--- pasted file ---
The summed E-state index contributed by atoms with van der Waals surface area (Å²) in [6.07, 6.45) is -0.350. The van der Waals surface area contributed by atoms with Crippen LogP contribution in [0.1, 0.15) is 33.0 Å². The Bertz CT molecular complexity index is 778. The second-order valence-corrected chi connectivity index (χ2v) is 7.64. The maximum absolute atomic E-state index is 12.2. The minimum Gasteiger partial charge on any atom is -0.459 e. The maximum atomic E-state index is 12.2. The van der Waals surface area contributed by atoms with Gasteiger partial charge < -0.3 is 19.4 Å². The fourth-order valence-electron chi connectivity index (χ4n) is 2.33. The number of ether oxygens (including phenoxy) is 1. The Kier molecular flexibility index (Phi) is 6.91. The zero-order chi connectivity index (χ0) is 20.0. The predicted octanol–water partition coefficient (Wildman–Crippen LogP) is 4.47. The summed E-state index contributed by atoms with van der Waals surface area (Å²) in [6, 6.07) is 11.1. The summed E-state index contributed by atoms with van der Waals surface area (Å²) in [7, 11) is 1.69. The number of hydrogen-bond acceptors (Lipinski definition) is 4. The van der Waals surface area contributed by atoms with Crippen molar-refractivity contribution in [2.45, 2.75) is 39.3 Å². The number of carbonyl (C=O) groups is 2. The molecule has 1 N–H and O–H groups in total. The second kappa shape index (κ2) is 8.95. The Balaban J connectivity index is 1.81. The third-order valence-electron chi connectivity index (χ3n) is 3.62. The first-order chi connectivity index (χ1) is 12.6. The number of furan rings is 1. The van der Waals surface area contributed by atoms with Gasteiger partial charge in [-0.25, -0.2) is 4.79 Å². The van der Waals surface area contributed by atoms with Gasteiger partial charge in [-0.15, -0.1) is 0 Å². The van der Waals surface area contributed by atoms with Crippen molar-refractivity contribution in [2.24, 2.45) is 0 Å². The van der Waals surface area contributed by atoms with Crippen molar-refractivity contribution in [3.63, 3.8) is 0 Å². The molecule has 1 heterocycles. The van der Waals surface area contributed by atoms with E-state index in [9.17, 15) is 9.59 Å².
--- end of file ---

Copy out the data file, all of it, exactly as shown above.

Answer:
The summed E-state index contributed by atoms with van der Waals surface area (Å²) in [6.07, 6.45) is -0.350. The van der Waals surface area contributed by atoms with Crippen LogP contribution in [0.1, 0.15) is 33.0 Å². The Bertz CT molecular complexity index is 778. The second-order valence-corrected chi connectivity index (χ2v) is 7.64. The maximum absolute atomic E-state index is 12.2. The minimum Gasteiger partial charge on any atom is -0.459 e. The maximum atomic E-state index is 12.2. The van der Waals surface area contributed by atoms with Gasteiger partial charge < -0.3 is 19.4 Å². The fourth-order valence-electron chi connectivity index (χ4n) is 2.33. The number of ether oxygens (including phenoxy) is 1. The Kier molecular flexibility index (Phi) is 6.91. The zero-order chi connectivity index (χ0) is 20.0. The predicted octanol–water partition coefficient (Wildman–Crippen LogP) is 4.47. The summed E-state index contributed by atoms with van der Waals surface area (Å²) in [6, 6.07) is 11.1. The summed E-state index contributed by atoms with van der Waals surface area (Å²) in [7, 11) is 1.69. The number of hydrogen-bond acceptors (Lipinski definition) is 4. The van der Waals surface area contributed by atoms with Crippen molar-refractivity contribution in [2.45, 2.75) is 39.3 Å². The number of carbonyl (C=O) groups is 2. The molecule has 1 N–H and O–H groups in total. The second kappa shape index (κ2) is 8.95. The Balaban J connectivity index is 1.81. The third-order valence-electron chi connectivity index (χ3n) is 3.62. The first-order chi connectivity index (χ1) is 12.6. The number of furan rings is 1. The van der Waals surface area contributed by atoms with Gasteiger partial charge in [-0.25, -0.2) is 4.79 Å². The van der Waals surface area contributed by atoms with Gasteiger partial charge in [-0.15, -0.1) is 0 Å². The van der Waals surface area contributed by atoms with Crippen molar-refractivity contribution in [2.24, 2.45) is 0 Å². The van der Waals surface area contributed by atoms with Crippen molar-refractivity contribution in [3.63, 3.8) is 0 Å². The molecule has 1 heterocycles. The van der Waals surface area contributed by atoms with E-state index in [9.17, 15) is 9.59 Å².